He didn’t see a pay phone at the corner of 36th and Park, and walked another block to Lexington. No pay phones there, either, and he walked a block uptown before he found one, and it didn’t work. He had a prepaid cell phone in his pocket, which he’d bought at the New Orleans airport, and he’d hoped he could use it to call Julia, but it looked as though he was only going to be able to get one call out of it.

Well, too bad.

He punched in 911, spoke briefly, and disconnected. Then he walked over to the curb and slipped the inoffensive phone down a storm drain.

He retraced his steps slowly, south to 36th Street, west toward Thessalonian House. He was halfway to Park Avenue when he heard the first siren, but maintained his measured pace. By the time he reached the scene, three city vehicles had already arrived, two NYPD squad cars and an FDNY hook and ladder.

Not surprisingly, a crowd was gathering, with a couple of uniformed cops moving spectators to the uptown side of the street, and firefighters setting up barricades to block the sidewalk on either side of the monastery.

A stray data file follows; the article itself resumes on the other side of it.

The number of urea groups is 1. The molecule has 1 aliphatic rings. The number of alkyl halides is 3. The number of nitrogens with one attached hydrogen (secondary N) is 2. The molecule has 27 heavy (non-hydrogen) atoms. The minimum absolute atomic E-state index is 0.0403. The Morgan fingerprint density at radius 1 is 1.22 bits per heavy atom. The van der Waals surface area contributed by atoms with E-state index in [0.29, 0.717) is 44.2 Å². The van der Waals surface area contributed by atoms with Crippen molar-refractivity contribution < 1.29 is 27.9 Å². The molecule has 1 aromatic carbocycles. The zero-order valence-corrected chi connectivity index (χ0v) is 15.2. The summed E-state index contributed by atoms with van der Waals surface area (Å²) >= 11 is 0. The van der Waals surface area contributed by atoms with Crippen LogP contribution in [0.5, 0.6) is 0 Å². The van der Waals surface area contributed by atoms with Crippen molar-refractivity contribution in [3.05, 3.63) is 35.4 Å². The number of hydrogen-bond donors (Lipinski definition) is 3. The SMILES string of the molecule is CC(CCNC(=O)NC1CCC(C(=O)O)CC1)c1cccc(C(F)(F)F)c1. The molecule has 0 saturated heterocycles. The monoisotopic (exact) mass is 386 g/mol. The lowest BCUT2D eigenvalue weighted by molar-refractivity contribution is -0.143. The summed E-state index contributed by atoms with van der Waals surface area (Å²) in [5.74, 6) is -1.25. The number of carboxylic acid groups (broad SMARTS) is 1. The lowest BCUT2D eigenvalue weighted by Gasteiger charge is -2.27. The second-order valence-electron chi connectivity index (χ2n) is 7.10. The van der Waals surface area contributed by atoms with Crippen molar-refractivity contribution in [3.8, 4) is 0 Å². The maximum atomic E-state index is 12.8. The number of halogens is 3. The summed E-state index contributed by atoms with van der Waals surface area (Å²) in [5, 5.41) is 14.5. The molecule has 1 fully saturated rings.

Keller picked out one of the cops and asked him what was going on. The man didn’t answer, but a fellow spectator chimed in. “Guy broke in, shot two nuns, and he’s holding the rest of ’em hostage.”

The doors opened, and the monastery began to empty out, the sidewalk filling up with men, some of them in robes, some in business suits. The man who’d just spoken said he might have been wrong about the nuns, and a woman said you didn’t have nuns in a monastery, and another man said, “What meat can a priest eat on Friday? None. Get it?”

Keller was the first to spot the bomb squad truck, but he let somebody else point it out. It looked like one of the Brink’s armored cars used to transport large amounts of cash, but it said BOMB SQUAD on the side, in letters large enough to command attention. “Oh, it must be a bomb,” someone said, and everyone immediately moved one step in from the street.

So did Keller, even though he couldn’t imagine what protection an additional foot of distance from a blast could possibly afford. And in any event he knew there was no bomb, having called in the threat himself.

Another cop, younger and larger than the first, was standing off to the side. He was smoking a cigarette, and Keller got the impression that doing so was against department regulations, and that the man didn’t give a damn.

Keller moved closer to him, but not too close, and asked if the building across the street was the Thessalonian monastery.

The cop bristled. “And if it is?”

“I just wondered,” Keller said. “A fellow I went to school with, a good friend, actually, he was going to join the Thessalonians.”